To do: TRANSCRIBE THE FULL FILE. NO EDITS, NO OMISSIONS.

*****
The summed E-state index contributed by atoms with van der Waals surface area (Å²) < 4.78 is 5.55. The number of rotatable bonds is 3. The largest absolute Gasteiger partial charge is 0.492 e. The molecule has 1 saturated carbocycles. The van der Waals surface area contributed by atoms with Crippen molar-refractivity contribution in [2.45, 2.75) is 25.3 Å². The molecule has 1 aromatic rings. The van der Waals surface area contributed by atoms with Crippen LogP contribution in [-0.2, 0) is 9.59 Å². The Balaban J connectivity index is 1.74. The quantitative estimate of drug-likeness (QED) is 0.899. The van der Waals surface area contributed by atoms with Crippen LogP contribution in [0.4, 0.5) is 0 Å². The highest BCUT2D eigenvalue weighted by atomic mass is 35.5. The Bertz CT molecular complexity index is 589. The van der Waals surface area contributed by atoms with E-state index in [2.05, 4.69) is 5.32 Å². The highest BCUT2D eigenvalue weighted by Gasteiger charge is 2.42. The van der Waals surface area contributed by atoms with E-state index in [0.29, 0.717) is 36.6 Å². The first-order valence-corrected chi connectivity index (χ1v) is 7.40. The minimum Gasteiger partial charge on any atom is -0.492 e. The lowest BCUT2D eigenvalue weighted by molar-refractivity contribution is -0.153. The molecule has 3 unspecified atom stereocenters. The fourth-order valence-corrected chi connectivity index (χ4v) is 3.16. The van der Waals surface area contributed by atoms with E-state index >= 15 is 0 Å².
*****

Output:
The summed E-state index contributed by atoms with van der Waals surface area (Å²) < 4.78 is 5.55. The number of rotatable bonds is 3. The largest absolute Gasteiger partial charge is 0.492 e. The molecule has 1 saturated carbocycles. The van der Waals surface area contributed by atoms with Crippen molar-refractivity contribution in [2.45, 2.75) is 25.3 Å². The molecule has 1 aromatic rings. The van der Waals surface area contributed by atoms with Crippen LogP contribution in [-0.2, 0) is 9.59 Å². The Balaban J connectivity index is 1.74. The quantitative estimate of drug-likeness (QED) is 0.899. The van der Waals surface area contributed by atoms with Crippen LogP contribution in [0.4, 0.5) is 0 Å². The highest BCUT2D eigenvalue weighted by atomic mass is 35.5. The Bertz CT molecular complexity index is 589. The van der Waals surface area contributed by atoms with E-state index in [2.05, 4.69) is 5.32 Å². The highest BCUT2D eigenvalue weighted by Gasteiger charge is 2.42. The van der Waals surface area contributed by atoms with E-state index in [0.29, 0.717) is 36.6 Å². The first-order valence-corrected chi connectivity index (χ1v) is 7.40. The minimum Gasteiger partial charge on any atom is -0.492 e. The lowest BCUT2D eigenvalue weighted by molar-refractivity contribution is -0.153. The molecule has 3 unspecified atom stereocenters. The fourth-order valence-corrected chi connectivity index (χ4v) is 3.16. The van der Waals surface area contributed by atoms with E-state index >= 15 is 0 Å².